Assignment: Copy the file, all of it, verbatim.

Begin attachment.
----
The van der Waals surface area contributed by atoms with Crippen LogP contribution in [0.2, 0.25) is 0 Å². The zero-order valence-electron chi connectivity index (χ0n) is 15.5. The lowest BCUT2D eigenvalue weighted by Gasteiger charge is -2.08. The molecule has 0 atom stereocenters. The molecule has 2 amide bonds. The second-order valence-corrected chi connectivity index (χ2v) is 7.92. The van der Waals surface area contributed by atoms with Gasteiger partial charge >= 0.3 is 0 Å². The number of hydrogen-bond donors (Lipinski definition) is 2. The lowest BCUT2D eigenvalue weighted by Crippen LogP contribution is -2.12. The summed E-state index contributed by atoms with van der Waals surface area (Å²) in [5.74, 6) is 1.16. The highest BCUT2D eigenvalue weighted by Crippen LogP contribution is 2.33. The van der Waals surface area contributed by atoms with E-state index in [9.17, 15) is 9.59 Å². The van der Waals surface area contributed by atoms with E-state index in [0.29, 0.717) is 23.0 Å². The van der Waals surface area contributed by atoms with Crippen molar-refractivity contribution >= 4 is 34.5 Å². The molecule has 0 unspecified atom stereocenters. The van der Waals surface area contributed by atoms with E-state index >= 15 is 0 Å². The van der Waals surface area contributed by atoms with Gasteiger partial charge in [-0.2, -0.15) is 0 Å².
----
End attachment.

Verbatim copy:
The van der Waals surface area contributed by atoms with Crippen LogP contribution in [0.2, 0.25) is 0 Å². The zero-order valence-electron chi connectivity index (χ0n) is 15.5. The lowest BCUT2D eigenvalue weighted by Gasteiger charge is -2.08. The molecule has 0 atom stereocenters. The molecule has 2 amide bonds. The second-order valence-corrected chi connectivity index (χ2v) is 7.92. The van der Waals surface area contributed by atoms with Gasteiger partial charge >= 0.3 is 0 Å². The number of hydrogen-bond donors (Lipinski definition) is 2. The lowest BCUT2D eigenvalue weighted by Crippen LogP contribution is -2.12. The summed E-state index contributed by atoms with van der Waals surface area (Å²) in [5.74, 6) is 1.16. The highest BCUT2D eigenvalue weighted by Crippen LogP contribution is 2.33. The van der Waals surface area contributed by atoms with E-state index in [9.17, 15) is 9.59 Å². The van der Waals surface area contributed by atoms with E-state index in [0.29, 0.717) is 23.0 Å². The van der Waals surface area contributed by atoms with Crippen molar-refractivity contribution >= 4 is 34.5 Å². The molecule has 0 unspecified atom stereocenters. The van der Waals surface area contributed by atoms with E-state index >= 15 is 0 Å². The van der Waals surface area contributed by atoms with Gasteiger partial charge in [-0.2, -0.15) is 0 Å².